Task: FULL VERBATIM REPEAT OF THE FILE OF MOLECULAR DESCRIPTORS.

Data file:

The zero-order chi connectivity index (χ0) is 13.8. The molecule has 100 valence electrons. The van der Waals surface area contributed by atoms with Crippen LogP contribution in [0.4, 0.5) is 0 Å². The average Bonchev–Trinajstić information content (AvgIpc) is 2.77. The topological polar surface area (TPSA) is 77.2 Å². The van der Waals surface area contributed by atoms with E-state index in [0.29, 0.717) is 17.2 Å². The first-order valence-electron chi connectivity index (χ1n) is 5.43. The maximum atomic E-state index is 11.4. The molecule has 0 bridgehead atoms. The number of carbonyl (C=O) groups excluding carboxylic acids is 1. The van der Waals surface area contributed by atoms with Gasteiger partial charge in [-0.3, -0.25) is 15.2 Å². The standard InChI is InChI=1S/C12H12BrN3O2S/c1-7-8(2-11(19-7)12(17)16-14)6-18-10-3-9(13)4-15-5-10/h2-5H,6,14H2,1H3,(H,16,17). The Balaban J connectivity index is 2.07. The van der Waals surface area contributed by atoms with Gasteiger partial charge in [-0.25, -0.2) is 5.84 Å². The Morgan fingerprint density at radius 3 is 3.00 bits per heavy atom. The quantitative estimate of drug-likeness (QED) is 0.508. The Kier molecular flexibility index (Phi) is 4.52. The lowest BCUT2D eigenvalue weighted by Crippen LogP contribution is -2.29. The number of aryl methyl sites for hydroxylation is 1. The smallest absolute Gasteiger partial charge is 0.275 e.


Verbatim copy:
The zero-order chi connectivity index (χ0) is 13.8. The molecule has 100 valence electrons. The van der Waals surface area contributed by atoms with Crippen LogP contribution in [0.4, 0.5) is 0 Å². The average Bonchev–Trinajstić information content (AvgIpc) is 2.77. The topological polar surface area (TPSA) is 77.2 Å². The van der Waals surface area contributed by atoms with E-state index in [0.29, 0.717) is 17.2 Å². The first-order valence-electron chi connectivity index (χ1n) is 5.43. The maximum atomic E-state index is 11.4. The molecule has 0 bridgehead atoms. The number of carbonyl (C=O) groups excluding carboxylic acids is 1. The van der Waals surface area contributed by atoms with Gasteiger partial charge in [-0.3, -0.25) is 15.2 Å². The standard InChI is InChI=1S/C12H12BrN3O2S/c1-7-8(2-11(19-7)12(17)16-14)6-18-10-3-9(13)4-15-5-10/h2-5H,6,14H2,1H3,(H,16,17). The Balaban J connectivity index is 2.07. The van der Waals surface area contributed by atoms with Gasteiger partial charge in [-0.25, -0.2) is 5.84 Å². The Morgan fingerprint density at radius 3 is 3.00 bits per heavy atom. The quantitative estimate of drug-likeness (QED) is 0.508. The Kier molecular flexibility index (Phi) is 4.52. The lowest BCUT2D eigenvalue weighted by Crippen LogP contribution is -2.29. The number of aryl methyl sites for hydroxylation is 1. The smallest absolute Gasteiger partial charge is 0.275 e.